This is, as requested by a reader of the Association’s website, a concise FAQ about Esperanto’s supposed advantages:
Note: Information and questions are being added to the FAQ thanks to the comments made by visitors.
1. Esperanto has an existing community of speakers, it is used in daily life, it has native speakers…
Sorry, I don’t know any native speaker of Esperanto, that has Esperanto as mother tongue – Only this Wikipedia article and the Ethnologue “estimations” without references apart from the UEA website. In fact, the only people that are said to be “native Esperanto speakers” … Read the rest “A simple FAQ about the “advantages” of Esperanto and other conlang religions: “easy”, “neutral” and “number of speakers””
Following Mithridates’ latest post and comment on artificial language compared to revived language, I consider it appropriate to share my point of view on this subject. For me, the schematic classification of languages into “natural” and “artificial” could be made more or less as follows, from ‘most natural’ (1) to ‘most artificial’ (20):
NOTE 1: There are 20 categories, as there could be just 4 (living, dead, reconstructed and invented) or 6, or 15, or a million categories corresponding to one language each, based on thorough statistical studies of vocabulary, grammar, ‘prestige’, etc. Thus, 20 is only the … Read the rest “When a language should be considered artificial – A quick classification of spoken, dead, hypothetical and invented languages”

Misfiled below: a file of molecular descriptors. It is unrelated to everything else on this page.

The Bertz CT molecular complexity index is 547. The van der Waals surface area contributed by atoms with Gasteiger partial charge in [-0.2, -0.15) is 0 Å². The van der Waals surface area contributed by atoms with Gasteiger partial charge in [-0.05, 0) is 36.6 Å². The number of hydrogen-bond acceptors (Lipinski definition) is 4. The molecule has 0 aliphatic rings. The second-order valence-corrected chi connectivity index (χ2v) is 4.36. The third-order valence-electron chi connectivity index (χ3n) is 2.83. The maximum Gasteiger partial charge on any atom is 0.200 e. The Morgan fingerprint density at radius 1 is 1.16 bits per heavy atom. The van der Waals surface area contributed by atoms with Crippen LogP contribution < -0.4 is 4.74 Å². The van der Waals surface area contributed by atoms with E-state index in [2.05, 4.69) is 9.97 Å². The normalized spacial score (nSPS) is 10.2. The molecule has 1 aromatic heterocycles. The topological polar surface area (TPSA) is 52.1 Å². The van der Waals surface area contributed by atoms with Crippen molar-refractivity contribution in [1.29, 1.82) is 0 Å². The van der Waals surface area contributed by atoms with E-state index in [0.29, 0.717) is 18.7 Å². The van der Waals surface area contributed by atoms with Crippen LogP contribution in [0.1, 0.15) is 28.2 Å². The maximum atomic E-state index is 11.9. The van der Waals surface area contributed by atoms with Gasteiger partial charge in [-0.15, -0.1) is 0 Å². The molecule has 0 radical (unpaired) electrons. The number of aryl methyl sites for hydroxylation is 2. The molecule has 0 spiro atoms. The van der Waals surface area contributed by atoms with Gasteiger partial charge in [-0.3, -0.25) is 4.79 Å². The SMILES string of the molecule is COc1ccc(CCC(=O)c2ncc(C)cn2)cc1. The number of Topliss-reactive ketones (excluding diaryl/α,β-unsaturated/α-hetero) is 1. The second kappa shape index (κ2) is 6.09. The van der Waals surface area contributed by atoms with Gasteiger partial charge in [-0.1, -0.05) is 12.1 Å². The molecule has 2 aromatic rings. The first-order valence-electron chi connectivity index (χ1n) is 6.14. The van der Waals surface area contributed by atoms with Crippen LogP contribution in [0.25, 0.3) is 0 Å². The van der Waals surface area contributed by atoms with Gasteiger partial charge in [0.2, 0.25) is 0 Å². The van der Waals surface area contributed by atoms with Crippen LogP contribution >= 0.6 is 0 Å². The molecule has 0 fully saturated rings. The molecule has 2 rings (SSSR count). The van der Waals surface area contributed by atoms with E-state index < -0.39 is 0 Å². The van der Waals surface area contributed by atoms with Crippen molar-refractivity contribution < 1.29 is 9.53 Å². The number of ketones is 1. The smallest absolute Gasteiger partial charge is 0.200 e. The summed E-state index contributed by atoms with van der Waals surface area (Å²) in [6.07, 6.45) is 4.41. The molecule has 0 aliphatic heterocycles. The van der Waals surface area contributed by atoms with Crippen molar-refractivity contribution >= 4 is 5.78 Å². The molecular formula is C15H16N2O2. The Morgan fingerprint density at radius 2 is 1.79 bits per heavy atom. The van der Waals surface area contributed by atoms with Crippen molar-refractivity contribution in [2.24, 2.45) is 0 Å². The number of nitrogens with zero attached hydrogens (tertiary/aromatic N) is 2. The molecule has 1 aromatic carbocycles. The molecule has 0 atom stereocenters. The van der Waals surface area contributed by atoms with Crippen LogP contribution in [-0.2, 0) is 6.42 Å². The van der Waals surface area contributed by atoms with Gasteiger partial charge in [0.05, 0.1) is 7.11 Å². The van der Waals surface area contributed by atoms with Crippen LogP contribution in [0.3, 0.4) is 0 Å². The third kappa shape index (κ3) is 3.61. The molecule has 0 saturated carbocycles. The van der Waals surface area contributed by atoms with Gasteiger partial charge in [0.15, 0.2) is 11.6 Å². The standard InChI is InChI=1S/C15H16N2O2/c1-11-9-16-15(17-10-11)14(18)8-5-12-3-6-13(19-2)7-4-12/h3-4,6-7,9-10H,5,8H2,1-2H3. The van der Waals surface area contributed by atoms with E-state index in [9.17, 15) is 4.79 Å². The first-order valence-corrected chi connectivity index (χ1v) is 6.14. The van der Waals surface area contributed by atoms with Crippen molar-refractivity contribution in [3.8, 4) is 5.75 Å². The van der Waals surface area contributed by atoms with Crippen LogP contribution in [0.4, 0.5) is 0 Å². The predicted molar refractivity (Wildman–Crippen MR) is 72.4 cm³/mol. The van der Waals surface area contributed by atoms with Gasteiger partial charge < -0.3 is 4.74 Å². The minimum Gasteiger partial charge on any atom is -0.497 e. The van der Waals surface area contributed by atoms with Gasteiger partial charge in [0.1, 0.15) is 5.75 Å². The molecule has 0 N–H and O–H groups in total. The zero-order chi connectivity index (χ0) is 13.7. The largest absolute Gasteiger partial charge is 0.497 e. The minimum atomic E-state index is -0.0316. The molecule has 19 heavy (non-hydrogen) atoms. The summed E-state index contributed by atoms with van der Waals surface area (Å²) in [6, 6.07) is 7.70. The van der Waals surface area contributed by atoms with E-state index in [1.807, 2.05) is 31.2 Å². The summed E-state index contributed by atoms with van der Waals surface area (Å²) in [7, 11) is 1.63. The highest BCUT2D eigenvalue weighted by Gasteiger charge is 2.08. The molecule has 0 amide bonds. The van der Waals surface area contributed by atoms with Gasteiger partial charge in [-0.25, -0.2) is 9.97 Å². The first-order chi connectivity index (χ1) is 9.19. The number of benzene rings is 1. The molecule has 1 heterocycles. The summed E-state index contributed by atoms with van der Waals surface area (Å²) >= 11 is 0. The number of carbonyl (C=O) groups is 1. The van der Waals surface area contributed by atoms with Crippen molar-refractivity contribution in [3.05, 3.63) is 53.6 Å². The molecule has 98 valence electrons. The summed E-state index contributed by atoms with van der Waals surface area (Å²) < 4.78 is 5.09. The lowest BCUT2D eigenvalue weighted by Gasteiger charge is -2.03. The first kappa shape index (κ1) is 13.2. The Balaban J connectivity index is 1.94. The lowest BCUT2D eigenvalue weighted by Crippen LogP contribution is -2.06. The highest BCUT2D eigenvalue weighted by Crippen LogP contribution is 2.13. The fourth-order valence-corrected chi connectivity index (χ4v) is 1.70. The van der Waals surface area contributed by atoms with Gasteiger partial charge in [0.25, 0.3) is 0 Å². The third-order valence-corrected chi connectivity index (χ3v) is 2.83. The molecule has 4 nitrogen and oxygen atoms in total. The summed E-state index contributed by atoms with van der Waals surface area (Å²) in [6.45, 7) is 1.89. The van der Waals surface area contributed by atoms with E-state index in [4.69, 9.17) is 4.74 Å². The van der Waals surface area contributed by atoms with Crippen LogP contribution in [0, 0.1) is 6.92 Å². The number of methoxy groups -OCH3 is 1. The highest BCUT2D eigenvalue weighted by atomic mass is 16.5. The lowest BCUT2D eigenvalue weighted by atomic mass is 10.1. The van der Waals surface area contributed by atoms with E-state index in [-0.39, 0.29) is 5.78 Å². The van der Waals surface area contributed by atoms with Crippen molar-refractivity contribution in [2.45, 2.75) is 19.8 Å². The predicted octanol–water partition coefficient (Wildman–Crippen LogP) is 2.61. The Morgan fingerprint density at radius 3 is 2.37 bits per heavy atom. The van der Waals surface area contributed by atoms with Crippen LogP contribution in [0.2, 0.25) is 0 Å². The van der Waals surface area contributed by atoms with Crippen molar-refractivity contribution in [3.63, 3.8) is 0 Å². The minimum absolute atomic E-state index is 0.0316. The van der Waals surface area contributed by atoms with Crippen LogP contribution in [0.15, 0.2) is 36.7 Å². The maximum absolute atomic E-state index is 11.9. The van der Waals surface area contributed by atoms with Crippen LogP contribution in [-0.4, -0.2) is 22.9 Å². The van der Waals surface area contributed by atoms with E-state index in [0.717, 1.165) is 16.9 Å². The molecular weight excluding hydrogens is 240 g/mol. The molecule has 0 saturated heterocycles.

Rhetoric (Wikipedia) is the art of harnessing reason, emotions and authority, through language, with a view to persuade an audience and, by persuading, to convince this audience to act, to pass judgement or to identify with given values. The word derives from PIE root wer-, ‘speak’, as in MIE zero-grade wrdhom, ‘word’, or full-grade werdhom, ‘verb’; from wrētōr ρήτωρ (rhētōr), “orator” [built like e.g. wistōr (<*wid–tor), Gk. ἵστωρ (histōr), “a wise man, one who knows right, a judge” (from which ‘history’), from PIE root weid-, ‘see, know’]; from … Read the rest “Rhetoric of debates, discussions and arguments: Useful destructive criticism for scientific & academic research, reasons and personal opinions; the example of Proto-Indo-European language revival”